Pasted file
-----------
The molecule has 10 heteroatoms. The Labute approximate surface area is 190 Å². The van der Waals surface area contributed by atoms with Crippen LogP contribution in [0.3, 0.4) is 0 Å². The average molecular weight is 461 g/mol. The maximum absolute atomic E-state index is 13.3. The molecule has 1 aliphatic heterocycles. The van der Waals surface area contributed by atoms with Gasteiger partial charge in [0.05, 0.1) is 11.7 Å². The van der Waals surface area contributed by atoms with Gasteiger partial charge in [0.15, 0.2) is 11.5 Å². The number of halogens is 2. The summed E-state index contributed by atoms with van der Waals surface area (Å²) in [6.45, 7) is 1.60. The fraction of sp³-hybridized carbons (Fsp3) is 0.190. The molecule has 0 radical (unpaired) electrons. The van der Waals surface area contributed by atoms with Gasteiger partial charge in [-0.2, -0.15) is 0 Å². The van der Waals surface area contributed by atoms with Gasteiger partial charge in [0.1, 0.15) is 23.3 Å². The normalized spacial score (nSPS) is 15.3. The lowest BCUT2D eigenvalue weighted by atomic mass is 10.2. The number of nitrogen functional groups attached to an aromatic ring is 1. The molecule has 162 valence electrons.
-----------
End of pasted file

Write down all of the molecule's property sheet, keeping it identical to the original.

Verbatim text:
The molecule has 10 heteroatoms. The Labute approximate surface area is 190 Å². The van der Waals surface area contributed by atoms with Crippen LogP contribution in [0.3, 0.4) is 0 Å². The average molecular weight is 461 g/mol. The maximum absolute atomic E-state index is 13.3. The molecule has 1 aliphatic heterocycles. The van der Waals surface area contributed by atoms with Gasteiger partial charge in [0.05, 0.1) is 11.7 Å². The van der Waals surface area contributed by atoms with Gasteiger partial charge in [0.15, 0.2) is 11.5 Å². The number of halogens is 2. The summed E-state index contributed by atoms with van der Waals surface area (Å²) in [6.45, 7) is 1.60. The fraction of sp³-hybridized carbons (Fsp3) is 0.190. The molecule has 0 radical (unpaired) electrons. The van der Waals surface area contributed by atoms with Gasteiger partial charge in [-0.2, -0.15) is 0 Å². The van der Waals surface area contributed by atoms with Gasteiger partial charge in [0.1, 0.15) is 23.3 Å². The normalized spacial score (nSPS) is 15.3. The lowest BCUT2D eigenvalue weighted by atomic mass is 10.2. The number of nitrogen functional groups attached to an aromatic ring is 1. The molecule has 162 valence electrons.